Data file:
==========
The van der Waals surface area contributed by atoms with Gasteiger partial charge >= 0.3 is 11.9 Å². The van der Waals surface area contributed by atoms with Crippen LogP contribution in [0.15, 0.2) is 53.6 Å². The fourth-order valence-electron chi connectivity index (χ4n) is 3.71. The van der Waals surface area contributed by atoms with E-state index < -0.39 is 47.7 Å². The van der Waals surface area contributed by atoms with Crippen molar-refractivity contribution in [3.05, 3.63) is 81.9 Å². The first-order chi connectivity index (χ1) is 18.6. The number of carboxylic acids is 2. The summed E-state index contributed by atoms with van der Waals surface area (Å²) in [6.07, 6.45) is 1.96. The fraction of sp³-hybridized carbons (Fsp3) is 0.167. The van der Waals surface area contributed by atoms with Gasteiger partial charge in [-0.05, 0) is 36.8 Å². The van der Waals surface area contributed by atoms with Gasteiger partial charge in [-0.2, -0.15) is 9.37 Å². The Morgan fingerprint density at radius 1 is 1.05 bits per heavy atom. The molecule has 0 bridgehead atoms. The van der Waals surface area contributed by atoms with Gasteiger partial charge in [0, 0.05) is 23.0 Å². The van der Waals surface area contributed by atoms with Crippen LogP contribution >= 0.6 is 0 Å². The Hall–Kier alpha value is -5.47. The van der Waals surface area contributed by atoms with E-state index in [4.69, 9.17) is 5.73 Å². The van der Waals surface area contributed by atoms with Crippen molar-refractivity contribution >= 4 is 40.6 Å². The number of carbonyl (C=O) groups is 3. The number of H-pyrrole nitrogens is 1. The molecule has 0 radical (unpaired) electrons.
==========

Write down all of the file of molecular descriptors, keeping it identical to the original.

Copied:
The van der Waals surface area contributed by atoms with Gasteiger partial charge >= 0.3 is 11.9 Å². The van der Waals surface area contributed by atoms with Crippen LogP contribution in [0.15, 0.2) is 53.6 Å². The fourth-order valence-electron chi connectivity index (χ4n) is 3.71. The van der Waals surface area contributed by atoms with E-state index < -0.39 is 47.7 Å². The van der Waals surface area contributed by atoms with Crippen molar-refractivity contribution in [3.05, 3.63) is 81.9 Å². The first-order chi connectivity index (χ1) is 18.6. The number of carboxylic acids is 2. The summed E-state index contributed by atoms with van der Waals surface area (Å²) in [6.07, 6.45) is 1.96. The fraction of sp³-hybridized carbons (Fsp3) is 0.167. The van der Waals surface area contributed by atoms with Gasteiger partial charge in [-0.05, 0) is 36.8 Å². The van der Waals surface area contributed by atoms with Gasteiger partial charge in [-0.2, -0.15) is 9.37 Å². The Morgan fingerprint density at radius 1 is 1.05 bits per heavy atom. The molecule has 0 bridgehead atoms. The van der Waals surface area contributed by atoms with Gasteiger partial charge in [0, 0.05) is 23.0 Å². The van der Waals surface area contributed by atoms with Crippen LogP contribution >= 0.6 is 0 Å². The Hall–Kier alpha value is -5.47. The van der Waals surface area contributed by atoms with E-state index in [4.69, 9.17) is 5.73 Å². The van der Waals surface area contributed by atoms with Crippen molar-refractivity contribution >= 4 is 40.6 Å². The number of carbonyl (C=O) groups is 3. The number of H-pyrrole nitrogens is 1. The molecule has 0 radical (unpaired) electrons.